The clinical medical assistant works in the back office, which is the area where the patient goes to be examined, evaluated, and treated. They call the patients in from the waiting room, ask for the reason for the visit, take their vital signs, write down current medications, and allergies, organize the medical table and instrument tray, annotate the medical chart for the doctor and make sure the patient is comfortable and ready for the exam. If the patient needs to change into an examination gown or needs to be draped and positioned on the examination chair or table they will assist and assure their privacy and safety. Before leaving the exam room the medical assistant will sift through the patient’s medical chart one more time to assure it is complete, including recent lab results and radiological reports if this is a follow-up visit. Once everything is all set they place the patient’s medical chart into the holder outside the door which is the “universal sign” that the patient is ready for the doctor.
Male physicians who perform gynecological, anal, rectal, and breast exams on a female patient and vice versa, female physicians performing genital and anal, rectal exams on male patients prefer to have their medical assistant present with them in the exam room during the examination. The medical assistant serves as a chaperone to avert any misunderstandings or claims of abuse. It often also helps to make a patient more comfortable during the exam. A medical assistant chaperone can also be also utilized during a physical examination of a pediatric patient, however, this should primarily be a shared decision between the patient and pediatrician. Some states mandate the use of a chaperone when a child is examined. In the revised AAP policy statement “Use of Chaperones During the Physical Examination of the Pediatric Patient” in the May 2011 issue of Pediatrics (published online on April 25), issues of patient comfort, privacy and confidentiality are discussed.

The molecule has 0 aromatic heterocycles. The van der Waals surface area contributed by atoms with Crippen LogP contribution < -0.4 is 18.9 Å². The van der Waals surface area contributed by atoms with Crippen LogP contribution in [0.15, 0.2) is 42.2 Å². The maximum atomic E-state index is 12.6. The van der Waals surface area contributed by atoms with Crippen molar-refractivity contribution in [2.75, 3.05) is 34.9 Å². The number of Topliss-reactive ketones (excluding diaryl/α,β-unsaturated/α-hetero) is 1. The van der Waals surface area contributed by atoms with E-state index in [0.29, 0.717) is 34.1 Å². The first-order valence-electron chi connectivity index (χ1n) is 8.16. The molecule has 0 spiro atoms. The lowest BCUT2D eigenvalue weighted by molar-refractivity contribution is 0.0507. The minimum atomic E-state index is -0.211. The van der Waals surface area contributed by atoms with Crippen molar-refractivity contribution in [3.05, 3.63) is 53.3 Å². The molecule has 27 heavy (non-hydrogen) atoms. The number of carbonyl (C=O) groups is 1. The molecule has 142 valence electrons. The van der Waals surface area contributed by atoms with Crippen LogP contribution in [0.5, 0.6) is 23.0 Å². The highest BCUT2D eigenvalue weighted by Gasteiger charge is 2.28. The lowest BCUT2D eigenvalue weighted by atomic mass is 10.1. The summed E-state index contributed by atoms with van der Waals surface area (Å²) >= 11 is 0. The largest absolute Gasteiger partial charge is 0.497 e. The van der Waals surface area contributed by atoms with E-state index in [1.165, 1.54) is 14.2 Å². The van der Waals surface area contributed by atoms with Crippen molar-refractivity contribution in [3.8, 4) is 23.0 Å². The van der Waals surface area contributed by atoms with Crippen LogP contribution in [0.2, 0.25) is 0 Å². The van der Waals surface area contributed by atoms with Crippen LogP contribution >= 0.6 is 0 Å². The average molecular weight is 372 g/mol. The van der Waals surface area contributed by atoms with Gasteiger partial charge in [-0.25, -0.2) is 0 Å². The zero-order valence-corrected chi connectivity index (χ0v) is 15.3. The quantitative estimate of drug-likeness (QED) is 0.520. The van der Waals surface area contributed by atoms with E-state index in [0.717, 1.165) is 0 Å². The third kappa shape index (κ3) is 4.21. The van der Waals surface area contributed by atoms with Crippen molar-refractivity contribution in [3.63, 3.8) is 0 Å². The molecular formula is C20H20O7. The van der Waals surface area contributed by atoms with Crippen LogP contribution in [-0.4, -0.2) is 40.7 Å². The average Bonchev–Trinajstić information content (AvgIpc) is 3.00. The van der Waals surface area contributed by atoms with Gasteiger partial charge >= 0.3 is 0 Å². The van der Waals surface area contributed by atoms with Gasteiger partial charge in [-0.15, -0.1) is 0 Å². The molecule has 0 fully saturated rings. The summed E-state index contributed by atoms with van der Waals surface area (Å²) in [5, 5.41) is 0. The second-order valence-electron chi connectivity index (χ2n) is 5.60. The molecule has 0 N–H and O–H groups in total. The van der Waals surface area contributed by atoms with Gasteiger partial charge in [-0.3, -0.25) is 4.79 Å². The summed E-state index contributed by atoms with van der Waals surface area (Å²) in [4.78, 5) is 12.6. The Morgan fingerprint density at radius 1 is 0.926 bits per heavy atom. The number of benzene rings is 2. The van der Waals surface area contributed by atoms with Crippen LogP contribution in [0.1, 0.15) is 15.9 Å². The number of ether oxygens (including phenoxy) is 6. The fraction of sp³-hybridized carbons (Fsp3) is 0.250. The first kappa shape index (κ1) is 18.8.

Between seating patients and assisting the physician, a clinical medical assistant must keep medication closets stocked and maintained, expired medications removed and disposed of, a clean and safe work environment maintained and automated office and diagnostic equipment kept clean, calibrated, and serviced.
Minor surgeries: Clinical medical assistants set up needed instruments and equipment, drape the patient for a procedure, assist during and after minor diagnostic surgeries, and surgical instruments are properly cleaned, wrapped, and sterilized.
Specimen collection: If the physician orders specimens the clinical medical assistant will obtain and label them, preserve, package and send them to the appropriate reference laboratory, or run a simple on-the-spot diagnostic screening test in a designated area of the medical office while the patient waits.
Point of Care screening tests: In-house quick diagnostic tests on specimens are done using simple automated equipment or prepackaged “quick tests”. These point of care screening tests may include blood typing, urinalysis, vaginal smears, anemia hemoglobin testing, rapid mono, and strep tests, influenza testing from a nasal swab, spirometry, audiometry, blood pressure, cardiac, pulmonary, and various other simple tests. These preliminary test results are immediately reported back to the ordering physician so appropriate treatment can be determined without delay until further tests come in.
It is important that medical assistants understand the communication process well. Developing excellent communication skills is just as important as mastering clinical tasks. The medical assistant must have the ability to show empathy and sensitivity for each patient, which often is expressed through communication and touch. They must be able to read the mood of the patient, the physical capabilities, mental status, and communication skills of their patient. We are not saying that the medical assistant needs to be a psychiatrist – what we are saying is that the medical assistant must assist the patient in controlling their stress levels and making the visit a pleasant one. Clinical medical assistants who understand medical procedures are in an excellent position to alleviate and ease stress and frustrations through good communication. As a matter of fact, the medical assistant is often the ONLY person who can keep patients at ease BEFORE they are seen by the doctor.